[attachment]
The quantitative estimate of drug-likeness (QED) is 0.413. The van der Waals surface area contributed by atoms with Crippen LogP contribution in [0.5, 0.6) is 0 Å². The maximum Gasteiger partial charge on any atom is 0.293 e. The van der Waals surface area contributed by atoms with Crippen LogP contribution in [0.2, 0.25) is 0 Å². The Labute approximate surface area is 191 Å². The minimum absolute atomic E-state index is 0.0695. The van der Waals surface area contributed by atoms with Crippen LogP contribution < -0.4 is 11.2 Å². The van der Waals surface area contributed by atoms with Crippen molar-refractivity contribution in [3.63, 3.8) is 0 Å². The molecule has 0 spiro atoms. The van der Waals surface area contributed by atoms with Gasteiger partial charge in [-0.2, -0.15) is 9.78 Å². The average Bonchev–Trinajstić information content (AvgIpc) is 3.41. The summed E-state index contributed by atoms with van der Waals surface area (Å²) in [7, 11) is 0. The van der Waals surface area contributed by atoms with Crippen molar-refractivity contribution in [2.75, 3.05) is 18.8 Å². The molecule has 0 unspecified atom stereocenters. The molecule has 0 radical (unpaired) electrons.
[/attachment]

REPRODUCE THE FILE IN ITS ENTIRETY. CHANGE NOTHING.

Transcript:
The quantitative estimate of drug-likeness (QED) is 0.413. The van der Waals surface area contributed by atoms with Crippen LogP contribution in [0.5, 0.6) is 0 Å². The maximum Gasteiger partial charge on any atom is 0.293 e. The van der Waals surface area contributed by atoms with Crippen LogP contribution in [0.2, 0.25) is 0 Å². The Labute approximate surface area is 191 Å². The minimum absolute atomic E-state index is 0.0695. The van der Waals surface area contributed by atoms with Crippen LogP contribution < -0.4 is 11.2 Å². The van der Waals surface area contributed by atoms with Crippen molar-refractivity contribution in [3.63, 3.8) is 0 Å². The molecule has 0 spiro atoms. The van der Waals surface area contributed by atoms with Gasteiger partial charge in [-0.2, -0.15) is 9.78 Å². The average Bonchev–Trinajstić information content (AvgIpc) is 3.41. The summed E-state index contributed by atoms with van der Waals surface area (Å²) in [7, 11) is 0. The van der Waals surface area contributed by atoms with Crippen molar-refractivity contribution in [2.75, 3.05) is 18.8 Å². The molecule has 0 unspecified atom stereocenters. The molecule has 0 radical (unpaired) electrons.